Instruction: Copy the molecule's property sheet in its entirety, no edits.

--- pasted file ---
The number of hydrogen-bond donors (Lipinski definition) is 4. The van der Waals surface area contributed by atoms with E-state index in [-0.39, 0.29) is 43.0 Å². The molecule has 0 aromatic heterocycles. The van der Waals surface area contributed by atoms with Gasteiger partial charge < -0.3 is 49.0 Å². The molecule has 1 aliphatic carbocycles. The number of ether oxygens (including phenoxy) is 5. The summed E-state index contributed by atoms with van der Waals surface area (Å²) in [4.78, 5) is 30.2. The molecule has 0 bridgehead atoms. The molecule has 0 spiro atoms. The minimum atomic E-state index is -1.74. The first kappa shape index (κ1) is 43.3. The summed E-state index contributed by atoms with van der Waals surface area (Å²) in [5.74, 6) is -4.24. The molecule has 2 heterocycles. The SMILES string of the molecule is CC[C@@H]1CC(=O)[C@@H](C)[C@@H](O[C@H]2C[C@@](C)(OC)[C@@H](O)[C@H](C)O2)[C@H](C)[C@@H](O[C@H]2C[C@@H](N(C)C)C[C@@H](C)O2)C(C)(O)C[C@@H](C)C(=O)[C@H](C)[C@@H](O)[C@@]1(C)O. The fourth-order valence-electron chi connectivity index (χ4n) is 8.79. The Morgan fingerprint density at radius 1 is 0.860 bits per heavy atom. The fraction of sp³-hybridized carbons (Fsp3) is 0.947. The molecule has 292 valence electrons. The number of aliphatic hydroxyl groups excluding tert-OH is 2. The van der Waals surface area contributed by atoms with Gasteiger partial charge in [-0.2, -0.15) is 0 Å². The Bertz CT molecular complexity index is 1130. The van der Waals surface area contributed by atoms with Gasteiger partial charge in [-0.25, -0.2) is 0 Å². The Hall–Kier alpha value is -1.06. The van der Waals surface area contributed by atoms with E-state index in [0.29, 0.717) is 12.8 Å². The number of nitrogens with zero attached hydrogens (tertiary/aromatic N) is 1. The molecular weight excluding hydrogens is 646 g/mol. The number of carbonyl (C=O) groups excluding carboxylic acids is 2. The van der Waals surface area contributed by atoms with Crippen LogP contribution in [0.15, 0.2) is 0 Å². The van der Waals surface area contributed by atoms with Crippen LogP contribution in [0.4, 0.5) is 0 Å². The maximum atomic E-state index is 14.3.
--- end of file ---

The number of hydrogen-bond donors (Lipinski definition) is 4. The van der Waals surface area contributed by atoms with E-state index in [-0.39, 0.29) is 43.0 Å². The molecule has 0 aromatic heterocycles. The van der Waals surface area contributed by atoms with Gasteiger partial charge < -0.3 is 49.0 Å². The molecule has 1 aliphatic carbocycles. The number of ether oxygens (including phenoxy) is 5. The summed E-state index contributed by atoms with van der Waals surface area (Å²) in [4.78, 5) is 30.2. The molecule has 0 bridgehead atoms. The molecule has 0 spiro atoms. The minimum atomic E-state index is -1.74. The first kappa shape index (κ1) is 43.3. The summed E-state index contributed by atoms with van der Waals surface area (Å²) in [5.74, 6) is -4.24. The molecule has 2 heterocycles. The SMILES string of the molecule is CC[C@@H]1CC(=O)[C@@H](C)[C@@H](O[C@H]2C[C@@](C)(OC)[C@@H](O)[C@H](C)O2)[C@H](C)[C@@H](O[C@H]2C[C@@H](N(C)C)C[C@@H](C)O2)C(C)(O)C[C@@H](C)C(=O)[C@H](C)[C@@H](O)[C@@]1(C)O. The fourth-order valence-electron chi connectivity index (χ4n) is 8.79. The Morgan fingerprint density at radius 1 is 0.860 bits per heavy atom. The fraction of sp³-hybridized carbons (Fsp3) is 0.947. The molecule has 292 valence electrons. The number of aliphatic hydroxyl groups excluding tert-OH is 2. The van der Waals surface area contributed by atoms with Gasteiger partial charge in [-0.2, -0.15) is 0 Å². The Bertz CT molecular complexity index is 1130. The van der Waals surface area contributed by atoms with Gasteiger partial charge in [-0.25, -0.2) is 0 Å². The Hall–Kier alpha value is -1.06. The van der Waals surface area contributed by atoms with E-state index in [0.29, 0.717) is 12.8 Å². The number of nitrogens with zero attached hydrogens (tertiary/aromatic N) is 1. The molecular weight excluding hydrogens is 646 g/mol. The number of carbonyl (C=O) groups excluding carboxylic acids is 2. The van der Waals surface area contributed by atoms with Crippen LogP contribution in [0.15, 0.2) is 0 Å². The van der Waals surface area contributed by atoms with Crippen LogP contribution in [0.4, 0.5) is 0 Å². The maximum atomic E-state index is 14.3.